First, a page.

Politicians, scientists, and lobby groups who tout biofuels are trying to maintain the status quo of our current energy industry, rather than find the best options for powering our cars and homes. A new study by Marc Z. Jacobsen, a civil and environmental engineering professor at Stanford, finds that biofuels require too much infrastructure and produce too much pollution to compete with wind, water, and sun, and they end up at the bottom of the list when the major alternatives to fossil fuels are ranked for their effectiveness.
Jacobson has conducted the first quantitative, scientific evaluation of the proposed, major, energy-related solutions by assessing not only their potential for delivering energy for electricity and vehicles, but also their impacts on global warming, human health, energy security, water supply, space requirements, wildlife, water pollution, reliability and sustainability. His findings indicate that the options that are getting the most attention are between 25 to 1,000 times more polluting than the best available options.
"Ethanol-based biofuels will actually cause more harm to human health, wildlife, water supply and land use than current fossil fuels." He added that ethanol may also emit more global-warming pollutants than fossil fuels, according to the latest scientific studies.
For this study, Jacobsen was just studying the effectiveness of using prairie grass to make cellulosic biofuel, which makes it a no-brainer that it would end up at the bottom of the list; prairie grass seems like a lousy material to fuel our cars. But corn-based ethanol is the next-to-worst, andeven if we manage to make biofuel out of something like corn husks or rice hulls, as some scientists are currently researching, biofuels themselves have fundamental problems. They will always produce pollution and they will always require infrastructure to distribute them. That infrastructure is a huge part of the reason why corporations and politicians like biofuels, and it's a huge part of the reason why biofuels will always lag behind wind, water, and sun. The gas companies might not like it, but if we are really serious about fixing our energy issues and reducing pollution, that's how we can make real improvements--not just by switching to a more energy-efficient, less-polluting fuel, but rather by eliminating an entire, wasteful chunk of the energy supply chain as we make that switch.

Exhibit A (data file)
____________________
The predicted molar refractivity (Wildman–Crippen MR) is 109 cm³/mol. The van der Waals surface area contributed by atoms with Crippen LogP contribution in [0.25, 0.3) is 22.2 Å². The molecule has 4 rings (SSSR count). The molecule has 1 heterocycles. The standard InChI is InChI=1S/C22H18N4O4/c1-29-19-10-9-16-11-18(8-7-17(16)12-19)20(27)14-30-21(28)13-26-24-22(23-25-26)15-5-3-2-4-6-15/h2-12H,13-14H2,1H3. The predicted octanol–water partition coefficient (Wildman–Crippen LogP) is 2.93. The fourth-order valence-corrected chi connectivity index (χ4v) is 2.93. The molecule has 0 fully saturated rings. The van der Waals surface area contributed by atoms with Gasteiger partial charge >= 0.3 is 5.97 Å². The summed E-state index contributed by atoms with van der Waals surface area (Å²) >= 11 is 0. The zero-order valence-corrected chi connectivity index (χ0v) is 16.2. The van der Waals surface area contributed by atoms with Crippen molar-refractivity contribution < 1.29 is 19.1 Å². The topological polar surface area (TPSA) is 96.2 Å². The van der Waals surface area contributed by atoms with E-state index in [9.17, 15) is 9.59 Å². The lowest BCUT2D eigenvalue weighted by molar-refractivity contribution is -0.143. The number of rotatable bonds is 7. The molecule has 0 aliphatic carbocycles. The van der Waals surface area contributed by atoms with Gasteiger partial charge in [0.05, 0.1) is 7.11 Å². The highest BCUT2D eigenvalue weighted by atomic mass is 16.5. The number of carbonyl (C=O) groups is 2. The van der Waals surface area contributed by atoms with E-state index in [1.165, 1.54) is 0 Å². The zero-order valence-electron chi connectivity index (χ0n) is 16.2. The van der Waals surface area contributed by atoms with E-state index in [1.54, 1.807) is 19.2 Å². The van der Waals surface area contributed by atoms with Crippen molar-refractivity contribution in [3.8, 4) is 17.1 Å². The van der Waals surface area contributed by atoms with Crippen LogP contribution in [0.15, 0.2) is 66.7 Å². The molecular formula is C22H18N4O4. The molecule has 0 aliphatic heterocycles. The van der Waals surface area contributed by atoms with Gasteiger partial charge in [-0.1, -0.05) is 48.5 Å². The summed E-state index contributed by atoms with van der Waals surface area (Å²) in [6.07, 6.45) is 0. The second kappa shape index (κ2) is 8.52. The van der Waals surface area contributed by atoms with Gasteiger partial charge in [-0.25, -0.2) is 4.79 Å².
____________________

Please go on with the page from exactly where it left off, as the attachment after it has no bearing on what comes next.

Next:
Wind can make a lot of energy on a really small amount of land, and it can be efficiently transported to our houses through the electrical grid, and he says it's a myth that wind and solar cannot be relied on for a continuous source of energy. (It's also a myth that windmills kill birds. Windmills killed 15,000 birds in the U.S. last year. Housecats are estimated to have killed over million.)
Here is Jacobsen's rankings of the fuels.
Best to worst electric power sources:
- Wind power 2. concentrated solar power (CSP) 3. geothermal power 4. tidal power 5. solar photovoltaics (PV) 6. wave power 7. hydroelectric power 8. a tie between nuclear power and coal with carbon capture and sequestration (CCS).
Best to worst vehicle options:
- Wind-BEVs (battery electric vehicles) 2. wind-HFCVs (hydrogen fuel cell vehicles) 3.CSP-BEVs 4. geothermal-BEVs 5. tidal-BEVs 6. solar PV-BEVs 7. Wave-BEVs 8.hydroelectric-BEVs 9. a tie between nuclear-BEVs and coal-CCS-BEVs 11. corn-E85 12.cellulosic-E85.